16 states recorded their highest number of COVID-19 hospitalizations this week as new cases reach an all-time high

A nurse dons personal protective equipment (PPE) to attend to a patients in a Covid-19 intensive care unit (ICU) at Martin Luther King Jr. (MLK) Community Hospital on January 6, 2021 in the Willowbrook neighborhood of Los Angeles, California. PATRICK T. FALLON/AFP via Getty Images
  • 16 states across the US on Friday reported their highest total of people hospitalized for COVID-19 since the pandemic began.

  • Since last fall, cases of COVID-19 have surged across the US, with numbers worsening in states following the holiday season.

  • Late last year, the US Food and Drug Administration issued an emergency use authorization for two COVID-19 vaccines, but a slow rollout means it will be many months before all who want a vaccination are immunized. 

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More than a dozen US states this week reported a record number of hospitalizations of COVID-19 patients, according to data from the COVID-19 Tracking Project published Friday.

The majority of the 16 states that saw the record totals were in the US south, and include Alabama, Arkansas, Maryland, Georgia, Mississippi, North Carolina, Oklahoma, South Carolina, Tennessee, Texas, Virginia, and West Virginia. Record hospitalizations were also seen this week in Arizona, California, Delaware, and Maine.

Including the 16 states that reported hospitalization records this week, more than three dozen states and territories have reported record hospitalizations for COVID-19 since the beginning of November, according to the data.

The COVID-19 Tracking Project was created last year by The Atlantic and regularly monitors and publishes data related to the pandemic.


A record number - 310,000 - new cases of COVID-19 were reported Friday, according to the data, with the majority of new infections reported in New Jersey - 20,000 new cases - and in California - 50,000 new cases.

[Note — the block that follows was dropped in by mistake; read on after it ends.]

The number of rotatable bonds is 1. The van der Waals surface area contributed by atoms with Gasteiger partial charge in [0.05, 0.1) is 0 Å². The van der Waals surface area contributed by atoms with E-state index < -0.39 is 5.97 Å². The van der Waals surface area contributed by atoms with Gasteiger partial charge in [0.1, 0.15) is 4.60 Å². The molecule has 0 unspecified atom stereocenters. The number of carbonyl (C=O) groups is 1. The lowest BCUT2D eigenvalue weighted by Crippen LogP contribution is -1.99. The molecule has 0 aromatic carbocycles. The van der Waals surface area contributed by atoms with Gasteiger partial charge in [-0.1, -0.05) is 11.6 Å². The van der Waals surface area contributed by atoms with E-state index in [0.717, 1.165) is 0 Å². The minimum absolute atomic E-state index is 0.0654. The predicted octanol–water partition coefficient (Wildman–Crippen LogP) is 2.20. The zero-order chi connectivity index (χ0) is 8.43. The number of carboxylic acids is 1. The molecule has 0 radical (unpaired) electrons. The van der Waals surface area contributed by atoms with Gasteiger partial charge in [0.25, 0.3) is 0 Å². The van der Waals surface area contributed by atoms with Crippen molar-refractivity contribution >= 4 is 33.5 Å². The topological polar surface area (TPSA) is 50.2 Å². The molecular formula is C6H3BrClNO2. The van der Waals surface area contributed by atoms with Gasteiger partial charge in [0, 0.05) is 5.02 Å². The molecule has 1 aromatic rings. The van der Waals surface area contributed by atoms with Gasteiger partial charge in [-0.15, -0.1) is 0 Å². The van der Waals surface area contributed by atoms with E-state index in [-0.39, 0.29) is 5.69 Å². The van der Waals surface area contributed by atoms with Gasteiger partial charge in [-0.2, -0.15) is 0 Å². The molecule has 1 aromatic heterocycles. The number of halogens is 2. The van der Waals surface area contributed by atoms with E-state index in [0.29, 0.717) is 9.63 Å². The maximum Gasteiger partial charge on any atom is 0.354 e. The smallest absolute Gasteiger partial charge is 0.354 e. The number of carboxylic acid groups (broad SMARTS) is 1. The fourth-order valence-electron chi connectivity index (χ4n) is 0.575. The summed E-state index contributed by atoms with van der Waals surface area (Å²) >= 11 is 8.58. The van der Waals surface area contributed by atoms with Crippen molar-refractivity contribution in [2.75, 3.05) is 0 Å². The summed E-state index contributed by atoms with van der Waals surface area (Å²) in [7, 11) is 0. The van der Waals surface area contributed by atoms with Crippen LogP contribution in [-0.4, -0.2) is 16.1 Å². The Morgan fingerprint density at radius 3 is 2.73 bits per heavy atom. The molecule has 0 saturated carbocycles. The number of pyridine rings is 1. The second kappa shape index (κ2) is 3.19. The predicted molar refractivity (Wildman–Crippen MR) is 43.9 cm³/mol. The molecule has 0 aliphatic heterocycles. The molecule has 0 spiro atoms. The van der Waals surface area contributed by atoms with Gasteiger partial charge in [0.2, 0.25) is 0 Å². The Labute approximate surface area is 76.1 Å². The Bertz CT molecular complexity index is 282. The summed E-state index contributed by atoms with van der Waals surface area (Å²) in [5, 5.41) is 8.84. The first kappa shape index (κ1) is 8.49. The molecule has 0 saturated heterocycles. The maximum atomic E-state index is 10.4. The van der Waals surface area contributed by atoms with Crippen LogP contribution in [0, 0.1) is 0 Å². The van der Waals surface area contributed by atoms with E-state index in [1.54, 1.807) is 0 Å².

As The Los Angeles Times reported, officials at some California hospitals are being forced to take drastic actions, including the creation of panels to determine who receives life-saving care, to prevent their healthcare system from collapsing under the pressure of the surge of COVID-19 cases.

Hospitalizations in Arizona and California have risen at an "alarming rate," the project said, noting that the numbers of hospitalizations in these states have "far surpassed their summer surge."

According to the COVID-19 Tracking Project data, more than 23,000 people in the US have died since the new year began just over a week ago, with more than 3,700 new deaths reported Friday. In total, more than 368,000 people in the country have died from the disease caused by the novel coronavirus since the pandemic first began early last year, according to data from Johns Hopkins University, which also tracks and publishes COVID-19 data.

Cases of COVID-19 began to surge in the fall months of 2020, and the numbers have continued to worsen in states across the US following the holiday season, including Thanksgiving, Christmas, New Year's Eve, and New Year's Day. Public health officials and state leaders urged people to stay at home for the holidays, but millions of people traveled anyway in the months of November and December.

Late last year, the US Food and Drug Administration granted an emergency use authorization for two different COVID-19 vaccines, though the US rollout is left up to state governments and will be slow. Experts say it will be many months before all Americans who desire a vaccine can be immunized, prolonging the pandemic.

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